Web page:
November 2013, Washington, DC – Sealaska President & CEO Chris E. McNeil Jr., along with 11 tribal leaders from across Indian Country, met with President Barack Obama at the White House on Tuesday, a day ahead of the annual White House Tribal Nations Conference.
The meeting was a very focused opportunity to meet with the president about key policy issues related to creating jobs and sustainable economic development throughout Indian Country and within Alaska Native tribal governments and our Alaska Native corporations, according to McNeil. “It was a great honor today to meet with President Obama, Secretary of the Interior Sally Jewell, key White House staff and 11 tribal leaders from across the country to discuss tribal and Alaska Native economic issues,” he said.
“I focused on three areas with the president: new regulations to supercharge Community Development Financial Institutions (CDFI); subsistence rights for Alaska Natives as an economic and food security issue; and regulatory reform for the Small Business Administration’s 8(a) federal contracting programs and more intensive implementation of existing law. Especially in this era of budget cutting, we need creative and effective solutions that will make a real difference to our communities.”
The Alaska Federation of Natives and National Congress of American Indians encouraged representation of Alaska Native Claims Settlement Act ANCSA) corporations at the meeting. “Alaska is unique in the nation with our tribal governments and ANCSA for-profit institutions serving virtually the same tribal constituents,” said McNeil. “ANCSA corporations have also been recognized as “tribes” in more than 100 pieces of federal legislation, specially related to energy and economic development, and Native land and resources.”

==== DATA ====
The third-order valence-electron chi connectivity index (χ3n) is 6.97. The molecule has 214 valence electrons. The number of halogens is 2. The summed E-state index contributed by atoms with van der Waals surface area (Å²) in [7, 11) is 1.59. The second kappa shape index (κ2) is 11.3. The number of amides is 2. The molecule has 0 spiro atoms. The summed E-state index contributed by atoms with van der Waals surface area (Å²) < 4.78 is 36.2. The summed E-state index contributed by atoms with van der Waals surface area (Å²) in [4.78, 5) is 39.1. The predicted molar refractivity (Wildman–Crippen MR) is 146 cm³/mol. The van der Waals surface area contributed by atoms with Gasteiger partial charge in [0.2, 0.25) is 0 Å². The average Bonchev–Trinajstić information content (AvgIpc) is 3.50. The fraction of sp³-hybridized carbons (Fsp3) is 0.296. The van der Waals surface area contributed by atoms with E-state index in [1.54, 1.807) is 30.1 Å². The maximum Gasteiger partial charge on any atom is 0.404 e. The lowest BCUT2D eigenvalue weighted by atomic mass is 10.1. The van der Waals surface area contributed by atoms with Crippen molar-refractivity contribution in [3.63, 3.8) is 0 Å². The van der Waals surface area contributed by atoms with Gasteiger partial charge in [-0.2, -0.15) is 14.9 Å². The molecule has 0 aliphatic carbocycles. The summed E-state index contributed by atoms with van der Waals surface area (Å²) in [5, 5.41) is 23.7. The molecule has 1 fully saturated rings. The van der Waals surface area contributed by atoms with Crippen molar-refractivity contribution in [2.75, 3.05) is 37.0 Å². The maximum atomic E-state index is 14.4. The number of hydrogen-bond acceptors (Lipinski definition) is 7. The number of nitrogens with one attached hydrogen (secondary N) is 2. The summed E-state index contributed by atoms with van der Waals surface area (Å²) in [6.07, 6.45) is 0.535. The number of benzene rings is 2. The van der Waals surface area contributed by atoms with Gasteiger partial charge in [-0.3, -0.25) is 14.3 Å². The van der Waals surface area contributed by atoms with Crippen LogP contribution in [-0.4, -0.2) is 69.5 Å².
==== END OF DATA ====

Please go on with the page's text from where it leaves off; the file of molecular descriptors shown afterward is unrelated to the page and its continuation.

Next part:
“It was invaluable to be at the table for these discussions with the administration — actions in these areas would greatly increase economic development opportunities in Alaska and throughout Indian Country.”
The White House Tribal Nations Conference was formed in 2009 by Obama to advance the relationship between tribal nations and the federal government. Obama has specifically included ANCSA corporations in these annual conferences. In his address to the more than 300 tribal nations represented at the Wednesday conference, Obama committed to continuing to build relationships with Native Americans based on trust and respect. “While we should be proud of what we accomplished in the last five years, we must remain focused on the work we still have to do,” the president said.
Obama outlined four priorities to keep the government-to-government pledge strong: justice and tribal sovereignty; increased economic opportunity; quality affordable health care; and stewardship of sacred tribal lands. “These priorities will be the foundation to build on and achieve the progress necessary to keep the covenants between us strong,” he concluded.